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The DREAM's Alive and Well in Florida

Maria Rodriguez,
Executive Director,
Florida Immigrant Coalition
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June 9, 2014

Today’s signing of a Florida law allowing young undocumented immigrants and U.S. citizen children of immigrant parents to pay the same tuition rate as every other Florida resident represents a truly remarkable achievement. It will change the lives of young immigrants like Carlos, who is twenty years old, undocumented, and comes from a family of agricultural workers.

A month ago, Carlos and I were sitting outside the Florida Senate Chamber, waiting for the tuition bill to be heard. As we passed the time, Carlos told me about himself, and admitted that someday he hoped to be a legislator. When I asked him what issues he would champion, Carlos couldn’t believe I had asked such a question, “Are you serious? he said, “Poverty, of course!”

Carlos told me about his childhood and what getting an education signified for him. “I grew up dirt poor,” he said, and then he recounted the exact moment he realized he wanted to go to college. He was 11 years old and picking tobacco in North Carolina – that’s right, only eleven years old. This was after he’d already harvested onions in Florida, and before he headed to Michigan with his family to pick apples. He remembers thinking as he stood in the fields, “This is not for me, there’s got to be more.” Education was his path to opportunity and that path will now be open to many more students like him in Florida, taking them one step closer to fulfilling their dreams.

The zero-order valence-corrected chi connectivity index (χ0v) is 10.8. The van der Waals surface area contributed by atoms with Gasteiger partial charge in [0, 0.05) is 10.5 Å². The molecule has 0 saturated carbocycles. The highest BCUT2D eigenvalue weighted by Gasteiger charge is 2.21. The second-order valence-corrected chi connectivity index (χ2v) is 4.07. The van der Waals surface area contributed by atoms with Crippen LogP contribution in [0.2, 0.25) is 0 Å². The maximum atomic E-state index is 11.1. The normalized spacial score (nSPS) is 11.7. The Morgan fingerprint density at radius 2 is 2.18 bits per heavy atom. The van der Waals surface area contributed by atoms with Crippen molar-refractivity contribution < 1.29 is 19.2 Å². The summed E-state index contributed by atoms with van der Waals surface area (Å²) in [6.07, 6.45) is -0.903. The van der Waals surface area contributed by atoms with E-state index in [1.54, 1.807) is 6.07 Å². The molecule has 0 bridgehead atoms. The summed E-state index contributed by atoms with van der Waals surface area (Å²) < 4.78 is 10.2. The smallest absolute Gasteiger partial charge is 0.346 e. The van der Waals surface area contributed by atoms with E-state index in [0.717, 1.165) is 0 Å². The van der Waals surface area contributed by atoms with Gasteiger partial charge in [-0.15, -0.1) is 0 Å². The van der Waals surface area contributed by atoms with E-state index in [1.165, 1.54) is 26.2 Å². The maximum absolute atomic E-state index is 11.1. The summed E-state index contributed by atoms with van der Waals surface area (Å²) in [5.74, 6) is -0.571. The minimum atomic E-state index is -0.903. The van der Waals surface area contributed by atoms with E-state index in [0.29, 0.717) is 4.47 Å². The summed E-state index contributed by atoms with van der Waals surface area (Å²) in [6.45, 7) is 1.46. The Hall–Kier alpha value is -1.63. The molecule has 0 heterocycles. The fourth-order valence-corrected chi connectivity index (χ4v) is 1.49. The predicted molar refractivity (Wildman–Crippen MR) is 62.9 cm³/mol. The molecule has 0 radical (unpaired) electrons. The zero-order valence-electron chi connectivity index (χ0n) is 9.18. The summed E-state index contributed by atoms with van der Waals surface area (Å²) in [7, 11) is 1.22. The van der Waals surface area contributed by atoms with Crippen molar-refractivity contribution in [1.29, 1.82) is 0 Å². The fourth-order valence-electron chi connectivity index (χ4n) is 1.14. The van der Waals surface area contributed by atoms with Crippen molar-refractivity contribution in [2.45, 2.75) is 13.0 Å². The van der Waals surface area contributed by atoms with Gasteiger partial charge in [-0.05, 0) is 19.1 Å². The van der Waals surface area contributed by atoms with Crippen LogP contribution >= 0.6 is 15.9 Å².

It’s remarkable how far Carlos and those who fought for this alongside him have come.

The governor who signed this bill is the same Tea Party governor whose administration tried to kick a group of Latinos off the voter rolls and who in 2011 campaigned on bringing an Arizona bill to Florida, which immigrants and their supporters barely, but successfully fought off. About this time last year, he even vetoed a modest bill easing the way for DREAMers granted deferred action to obtain state driver’s licenses, a measure every senator in his own party had approved on a 36-0 vote. Back then, things looked very bleak.

In the end, it doesn’t really matter whether Governor Rick Scott’s turnaround was driven by a change in heart or a calculated need to court the Latino vote in advance of a contested bid for reelection. We welcome his transformation on this issue regardless of its motive. Governor Scott and some of his fellow Republicans share in the credit for advancing a policy that is long overdue and which will contribute to Florida’s economy and vitality. Expanding access to higher education for children in immigrant families will reduce high school drop-out rates, improve educational achievement, reduce disparities and increase diversity in many professions.

Up until now, Florida had been the state with by far the largest number of immigrants that lacked an equitable tuition policy. Until recently, even U.S. citizens were being denied the ability to pay the in-state tuition rate, due to their parents’ immigration status. Currently, twenty other states allow undocumented youth who are residents to pay in-state tuition at their colleges and universities. Now, Florida will join those states adding to the momentum to establish tuition equity policies for Dreamers nationwide.

Tonight will be a sleepless night for me, for Carlos, and for many young immigrants, who can now envision victory in future fights for immigrant rights in Florida and, like Carlos, may even have a hand in making the laws to win them.

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